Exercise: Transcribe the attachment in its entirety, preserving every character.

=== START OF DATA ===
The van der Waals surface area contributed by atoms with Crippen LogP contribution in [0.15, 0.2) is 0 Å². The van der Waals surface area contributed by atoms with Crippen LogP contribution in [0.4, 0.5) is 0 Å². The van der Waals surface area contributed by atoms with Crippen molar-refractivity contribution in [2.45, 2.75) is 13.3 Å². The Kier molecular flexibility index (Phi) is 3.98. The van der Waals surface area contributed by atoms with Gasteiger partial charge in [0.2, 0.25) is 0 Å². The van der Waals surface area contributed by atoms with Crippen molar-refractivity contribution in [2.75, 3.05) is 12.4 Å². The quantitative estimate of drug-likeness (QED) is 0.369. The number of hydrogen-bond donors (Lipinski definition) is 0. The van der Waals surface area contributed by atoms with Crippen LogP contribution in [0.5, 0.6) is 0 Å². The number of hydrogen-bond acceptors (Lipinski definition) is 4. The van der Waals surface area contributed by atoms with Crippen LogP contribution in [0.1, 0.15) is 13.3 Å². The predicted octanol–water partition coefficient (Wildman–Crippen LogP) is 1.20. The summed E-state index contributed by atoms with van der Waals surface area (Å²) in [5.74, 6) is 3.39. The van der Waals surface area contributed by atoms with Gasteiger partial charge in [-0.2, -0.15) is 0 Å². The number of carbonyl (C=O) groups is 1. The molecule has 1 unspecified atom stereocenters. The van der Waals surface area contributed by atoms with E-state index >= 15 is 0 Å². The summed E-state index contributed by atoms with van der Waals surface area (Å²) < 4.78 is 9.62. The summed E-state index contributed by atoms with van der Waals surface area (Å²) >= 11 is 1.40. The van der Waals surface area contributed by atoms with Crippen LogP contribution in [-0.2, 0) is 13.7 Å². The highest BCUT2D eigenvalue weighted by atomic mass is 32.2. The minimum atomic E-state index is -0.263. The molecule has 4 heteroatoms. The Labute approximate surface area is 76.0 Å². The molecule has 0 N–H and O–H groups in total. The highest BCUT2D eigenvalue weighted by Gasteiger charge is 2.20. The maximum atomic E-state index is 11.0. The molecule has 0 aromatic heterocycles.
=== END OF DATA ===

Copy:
The van der Waals surface area contributed by atoms with Crippen LogP contribution in [0.15, 0.2) is 0 Å². The van der Waals surface area contributed by atoms with Crippen LogP contribution in [0.4, 0.5) is 0 Å². The van der Waals surface area contributed by atoms with Crippen molar-refractivity contribution in [2.45, 2.75) is 13.3 Å². The Kier molecular flexibility index (Phi) is 3.98. The van der Waals surface area contributed by atoms with Gasteiger partial charge in [0.2, 0.25) is 0 Å². The van der Waals surface area contributed by atoms with Crippen molar-refractivity contribution in [2.75, 3.05) is 12.4 Å². The quantitative estimate of drug-likeness (QED) is 0.369. The number of hydrogen-bond donors (Lipinski definition) is 0. The van der Waals surface area contributed by atoms with Crippen LogP contribution in [0.5, 0.6) is 0 Å². The number of hydrogen-bond acceptors (Lipinski definition) is 4. The van der Waals surface area contributed by atoms with Crippen LogP contribution in [0.1, 0.15) is 13.3 Å². The predicted octanol–water partition coefficient (Wildman–Crippen LogP) is 1.20. The summed E-state index contributed by atoms with van der Waals surface area (Å²) in [5.74, 6) is 3.39. The van der Waals surface area contributed by atoms with Gasteiger partial charge in [-0.2, -0.15) is 0 Å². The number of carbonyl (C=O) groups is 1. The molecule has 1 unspecified atom stereocenters. The van der Waals surface area contributed by atoms with E-state index >= 15 is 0 Å². The summed E-state index contributed by atoms with van der Waals surface area (Å²) < 4.78 is 9.62. The summed E-state index contributed by atoms with van der Waals surface area (Å²) >= 11 is 1.40. The van der Waals surface area contributed by atoms with Crippen LogP contribution in [-0.2, 0) is 13.7 Å². The highest BCUT2D eigenvalue weighted by atomic mass is 32.2. The minimum atomic E-state index is -0.263. The molecule has 4 heteroatoms. The Labute approximate surface area is 76.0 Å². The molecule has 0 N–H and O–H groups in total. The highest BCUT2D eigenvalue weighted by Gasteiger charge is 2.20. The maximum atomic E-state index is 11.0. The molecule has 0 aromatic heterocycles.